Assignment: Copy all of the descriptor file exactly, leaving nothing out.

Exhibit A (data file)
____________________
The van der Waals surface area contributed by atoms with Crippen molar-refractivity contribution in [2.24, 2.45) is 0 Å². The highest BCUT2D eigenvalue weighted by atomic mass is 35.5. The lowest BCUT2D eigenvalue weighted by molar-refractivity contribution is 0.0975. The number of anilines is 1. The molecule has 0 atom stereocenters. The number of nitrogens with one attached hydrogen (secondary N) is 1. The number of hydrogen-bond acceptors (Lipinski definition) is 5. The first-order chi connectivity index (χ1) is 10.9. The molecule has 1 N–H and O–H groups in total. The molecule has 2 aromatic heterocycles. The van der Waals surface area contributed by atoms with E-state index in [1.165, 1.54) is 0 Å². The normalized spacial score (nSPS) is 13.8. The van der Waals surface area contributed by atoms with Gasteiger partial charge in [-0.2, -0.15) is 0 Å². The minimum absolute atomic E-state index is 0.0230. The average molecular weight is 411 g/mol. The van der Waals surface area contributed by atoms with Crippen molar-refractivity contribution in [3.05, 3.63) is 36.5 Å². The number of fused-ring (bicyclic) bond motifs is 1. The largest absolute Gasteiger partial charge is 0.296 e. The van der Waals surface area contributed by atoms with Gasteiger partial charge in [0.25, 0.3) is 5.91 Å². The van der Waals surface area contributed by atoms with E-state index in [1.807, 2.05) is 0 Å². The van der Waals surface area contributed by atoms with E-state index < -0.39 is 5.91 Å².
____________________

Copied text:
The van der Waals surface area contributed by atoms with Crippen molar-refractivity contribution in [2.24, 2.45) is 0 Å². The highest BCUT2D eigenvalue weighted by atomic mass is 35.5. The lowest BCUT2D eigenvalue weighted by molar-refractivity contribution is 0.0975. The number of anilines is 1. The molecule has 0 atom stereocenters. The number of nitrogens with one attached hydrogen (secondary N) is 1. The number of hydrogen-bond acceptors (Lipinski definition) is 5. The first-order chi connectivity index (χ1) is 10.9. The molecule has 1 N–H and O–H groups in total. The molecule has 2 aromatic heterocycles. The van der Waals surface area contributed by atoms with E-state index in [1.165, 1.54) is 0 Å². The normalized spacial score (nSPS) is 13.8. The van der Waals surface area contributed by atoms with Gasteiger partial charge in [-0.2, -0.15) is 0 Å². The minimum absolute atomic E-state index is 0.0230. The average molecular weight is 411 g/mol. The van der Waals surface area contributed by atoms with Crippen molar-refractivity contribution in [3.05, 3.63) is 36.5 Å². The number of fused-ring (bicyclic) bond motifs is 1. The largest absolute Gasteiger partial charge is 0.296 e. The van der Waals surface area contributed by atoms with Gasteiger partial charge in [0.25, 0.3) is 5.91 Å². The van der Waals surface area contributed by atoms with E-state index in [1.807, 2.05) is 0 Å². The van der Waals surface area contributed by atoms with E-state index < -0.39 is 5.91 Å².